Exploring Japan’s Unique Culture, City Pop Music

Aug 22, 2021 | Music

There is a type of pop music unique to Japan that depicts sophisticated urban scenes with a colorful sense and a sentimental melancholy. In recent years, it has been described as “City Pop,” and is supported both in Japan and abroad as a unique culture born in Japan.

The Birth of “City Pop”

What is City Pop?

City Pop is a type of popular music that was popular in Japan from the late 1970s to the 1980s. It is a type of new music with melodies and lyrics that are particularly urban, sophisticated, and Western-oriented.

Most of the major artists of city pop were either from Tokyo or based in Tokyo. Therefore, the “city” was inevitably the “modern Tokyo” that had undergone high economic growth, and it also contained a great deal of fictionality, a city of consumption in the style of an advertising city, one step removed from realism.

In such a “city,” fashionable lifestyles and urban landscapes, as well as the loneliness and melancholy of city dwellers, were sung with good melodies and stylish chords in “City Pop”.

Set in high economic growth and Tokyo

The background to the establishment of city pop was the social change of Tokyo becoming a cosmopolitan city, with the influx of foreign cultural goods due to the improved living standards of the Japanese and the globalization of the economy.

Another factor in the spread of pop music was the change in the environment in which people listened to music. Until this time, music listening had been an expensive indoor hobby, like LP records, but with the advancement of technology, it became an outdoor pastime.

Changes in listening style

In the 1980s, however, young people began to rent records at low prices, record them on tape using a cassette deck at home, and take the tapes outside to listen to them using a walkman, boom box, or car audio system.

City Pop with a good feel in the ears was the perfect choice for such “background music to listen to outside. In particular, Eiichi Otaki’s “A Long Vacation” (1981) and Tatsuro Yamashita’s “For You” (1982) became two of the most popular albums to occupy car audio systems.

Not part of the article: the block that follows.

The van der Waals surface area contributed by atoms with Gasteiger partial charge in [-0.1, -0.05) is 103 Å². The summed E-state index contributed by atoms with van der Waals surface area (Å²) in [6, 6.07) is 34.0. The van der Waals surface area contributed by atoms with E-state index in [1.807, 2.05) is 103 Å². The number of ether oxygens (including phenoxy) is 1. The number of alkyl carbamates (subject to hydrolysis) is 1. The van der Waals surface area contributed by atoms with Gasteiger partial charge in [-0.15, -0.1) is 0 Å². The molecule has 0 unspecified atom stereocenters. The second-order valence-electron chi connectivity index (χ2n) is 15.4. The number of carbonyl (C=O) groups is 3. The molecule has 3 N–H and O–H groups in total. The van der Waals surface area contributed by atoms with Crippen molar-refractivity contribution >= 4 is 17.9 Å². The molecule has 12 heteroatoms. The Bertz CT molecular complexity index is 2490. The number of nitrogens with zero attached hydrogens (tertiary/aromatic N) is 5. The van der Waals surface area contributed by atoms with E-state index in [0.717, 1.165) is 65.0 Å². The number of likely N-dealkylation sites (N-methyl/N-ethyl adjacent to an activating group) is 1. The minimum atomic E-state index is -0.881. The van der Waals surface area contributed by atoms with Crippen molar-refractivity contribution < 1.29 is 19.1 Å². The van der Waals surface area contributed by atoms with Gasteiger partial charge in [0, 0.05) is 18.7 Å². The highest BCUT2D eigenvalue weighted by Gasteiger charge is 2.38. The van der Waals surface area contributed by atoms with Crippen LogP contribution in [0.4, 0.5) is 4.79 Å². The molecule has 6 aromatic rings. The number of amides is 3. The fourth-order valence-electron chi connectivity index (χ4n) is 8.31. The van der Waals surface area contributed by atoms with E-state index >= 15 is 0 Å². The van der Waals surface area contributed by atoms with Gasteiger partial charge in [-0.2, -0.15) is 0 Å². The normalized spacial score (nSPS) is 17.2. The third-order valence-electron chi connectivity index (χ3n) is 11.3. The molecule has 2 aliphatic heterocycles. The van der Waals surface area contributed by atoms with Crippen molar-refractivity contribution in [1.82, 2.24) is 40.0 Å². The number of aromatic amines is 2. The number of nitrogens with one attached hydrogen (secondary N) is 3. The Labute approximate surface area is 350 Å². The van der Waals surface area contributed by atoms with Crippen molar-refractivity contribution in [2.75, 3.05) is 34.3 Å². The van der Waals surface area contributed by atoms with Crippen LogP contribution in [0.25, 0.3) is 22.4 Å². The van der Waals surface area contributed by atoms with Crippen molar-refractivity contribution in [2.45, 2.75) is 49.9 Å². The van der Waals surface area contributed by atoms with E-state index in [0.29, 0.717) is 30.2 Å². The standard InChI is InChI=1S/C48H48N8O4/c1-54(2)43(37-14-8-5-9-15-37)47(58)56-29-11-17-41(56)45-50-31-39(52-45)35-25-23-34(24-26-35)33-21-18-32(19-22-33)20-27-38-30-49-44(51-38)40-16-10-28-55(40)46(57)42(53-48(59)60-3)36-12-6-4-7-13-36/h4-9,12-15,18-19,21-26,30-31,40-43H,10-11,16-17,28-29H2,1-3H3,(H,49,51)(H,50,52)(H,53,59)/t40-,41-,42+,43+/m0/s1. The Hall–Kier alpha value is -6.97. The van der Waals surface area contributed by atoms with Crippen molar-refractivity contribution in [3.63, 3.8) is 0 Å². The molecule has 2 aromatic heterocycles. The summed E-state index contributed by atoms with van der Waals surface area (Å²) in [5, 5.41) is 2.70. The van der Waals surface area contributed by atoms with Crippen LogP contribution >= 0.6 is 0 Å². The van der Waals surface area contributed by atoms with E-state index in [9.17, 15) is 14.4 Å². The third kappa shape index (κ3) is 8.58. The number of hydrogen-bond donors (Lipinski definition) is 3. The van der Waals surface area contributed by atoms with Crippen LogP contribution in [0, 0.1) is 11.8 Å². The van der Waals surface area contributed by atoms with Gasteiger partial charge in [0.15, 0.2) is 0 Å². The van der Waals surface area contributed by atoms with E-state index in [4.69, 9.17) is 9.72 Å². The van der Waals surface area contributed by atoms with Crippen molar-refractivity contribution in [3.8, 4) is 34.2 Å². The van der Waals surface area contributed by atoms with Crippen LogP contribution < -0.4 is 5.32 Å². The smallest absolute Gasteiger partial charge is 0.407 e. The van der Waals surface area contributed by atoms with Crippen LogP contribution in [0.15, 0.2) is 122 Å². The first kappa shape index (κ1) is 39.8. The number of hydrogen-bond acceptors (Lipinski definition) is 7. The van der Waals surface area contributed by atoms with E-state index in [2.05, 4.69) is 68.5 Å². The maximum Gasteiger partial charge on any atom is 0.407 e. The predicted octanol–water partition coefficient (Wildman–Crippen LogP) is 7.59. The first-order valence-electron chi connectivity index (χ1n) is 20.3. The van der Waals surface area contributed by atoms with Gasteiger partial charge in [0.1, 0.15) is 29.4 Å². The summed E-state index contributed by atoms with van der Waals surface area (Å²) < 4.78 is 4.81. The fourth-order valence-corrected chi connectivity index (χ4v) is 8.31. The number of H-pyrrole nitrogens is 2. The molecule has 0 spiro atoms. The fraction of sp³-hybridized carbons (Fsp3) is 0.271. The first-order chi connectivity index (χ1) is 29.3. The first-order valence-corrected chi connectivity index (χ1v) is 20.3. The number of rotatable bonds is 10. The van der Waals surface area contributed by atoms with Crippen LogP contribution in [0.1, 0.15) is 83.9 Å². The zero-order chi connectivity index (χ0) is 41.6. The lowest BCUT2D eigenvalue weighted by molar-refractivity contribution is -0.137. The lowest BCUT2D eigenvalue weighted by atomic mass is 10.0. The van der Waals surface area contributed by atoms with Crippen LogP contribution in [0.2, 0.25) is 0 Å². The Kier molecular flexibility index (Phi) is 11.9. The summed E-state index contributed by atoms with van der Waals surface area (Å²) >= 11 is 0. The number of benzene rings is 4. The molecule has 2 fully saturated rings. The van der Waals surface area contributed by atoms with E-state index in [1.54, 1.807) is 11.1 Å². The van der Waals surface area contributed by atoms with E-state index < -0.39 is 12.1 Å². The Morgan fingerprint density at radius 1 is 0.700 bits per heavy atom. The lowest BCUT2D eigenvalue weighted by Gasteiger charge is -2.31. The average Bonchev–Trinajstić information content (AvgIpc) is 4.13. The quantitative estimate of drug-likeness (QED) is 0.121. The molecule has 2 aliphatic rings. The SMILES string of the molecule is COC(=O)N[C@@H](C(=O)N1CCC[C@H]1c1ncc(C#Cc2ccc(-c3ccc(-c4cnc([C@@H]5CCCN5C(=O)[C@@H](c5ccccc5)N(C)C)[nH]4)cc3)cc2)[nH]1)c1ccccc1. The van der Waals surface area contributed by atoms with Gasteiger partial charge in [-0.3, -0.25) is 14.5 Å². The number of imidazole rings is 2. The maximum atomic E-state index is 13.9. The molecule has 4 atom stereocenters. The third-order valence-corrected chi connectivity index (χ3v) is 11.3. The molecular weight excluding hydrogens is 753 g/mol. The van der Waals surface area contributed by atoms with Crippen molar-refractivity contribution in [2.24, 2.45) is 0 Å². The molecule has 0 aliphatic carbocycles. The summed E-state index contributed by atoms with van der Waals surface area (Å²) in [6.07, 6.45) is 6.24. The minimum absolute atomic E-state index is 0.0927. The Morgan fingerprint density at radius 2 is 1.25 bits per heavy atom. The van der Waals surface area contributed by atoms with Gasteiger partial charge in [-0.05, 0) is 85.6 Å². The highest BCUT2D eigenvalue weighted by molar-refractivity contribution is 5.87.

With these two albums, not only Tokyo but also the coastal resort areas from Yokohama to Shonan came to be included in the city pop scene.

More Urbanized City Pop

In the latter half of the 1980s, Japan’s economy continued to grow at a rapid pace. This development was later called the “Bubble Economy,” and the term “Japan as No. 1” was even popularized around the world.

At that time, “Trendy Dramas” depicting urban love and friendship became the target of young people’s admiration. Targeting fashion-conscious young women, these dramas created a more urban feel. The theme songs for these dramas were also naturally urban and sophisticated.

These songs, while fulfilling the requirements of City Pop, evolved in a unique way that was different from City Pop. The forerunner of this was the OMEGA-TRIBE, which had a good balance of Western tastes such as AOR and fusion.

Omega-Tribe’s strategy in terms of looks, such as dressing in fashions that were popular at the time, such as colored jackets, long slim ties, summer knits, and linen pants, also worked, and the group gained absolute support from young people, despite replacing the vocalist.

“Kadomatsu-Sound” fits the atmosphere of the night

Toshiki Kadomatsu was the opposite of Omega-Tribe, who looked good by the sea. His sound is cool, stylish, and urban, with many mellow songs that are perfect for spending an evening alone, forgetting the hustle and bustle of the daytime.

He is also an excellent producer and has provided songs for many famous musicians. In particular, “Can’t Stop the Loneliness” by Anri and “You’re My Only Shinin’ Star” by Miho Nakayama are famous songs.

The Demise and Revival of City Pop

With the end of the Bubble Economy

Around the time of Omega-Tribe’s breakup in 1990, Japan’s economy went into a downward spiral and society began to feel stagnant. As a result, city pop, which was originally considered to be “skeletal and gloomy music,” declined and was buried in “J-Pop”.

Spread of the Internet environment

In the 21st Century, the internet environment became more widespread, and a new style of listening to music via streaming and video distribution sites was born, giving everyone easy access to a variety of music from anywhere.

In particular, music enthusiasts in the U.S. who were reevaluating AOR came to rediscover this buried movement in Japan. For them, City Pop has been the “unexplored territory of AOR,” and its impact was huge because its existence had been unrecognized until then.

In 2018, Mariya Takeuchi’s “Plastic Love” (1984) was uploaded to Youtube and received millions of views over the world.

Also fresh in our minds is Miki Matsubara’s “Midnight Door: Stay with Me” (1979), which spread around the world in October of 2020 after it was uploaded by a Youtuber, Rainych.

This trend is now flowing back to Japan, and City Pop is being covered by many young musicians.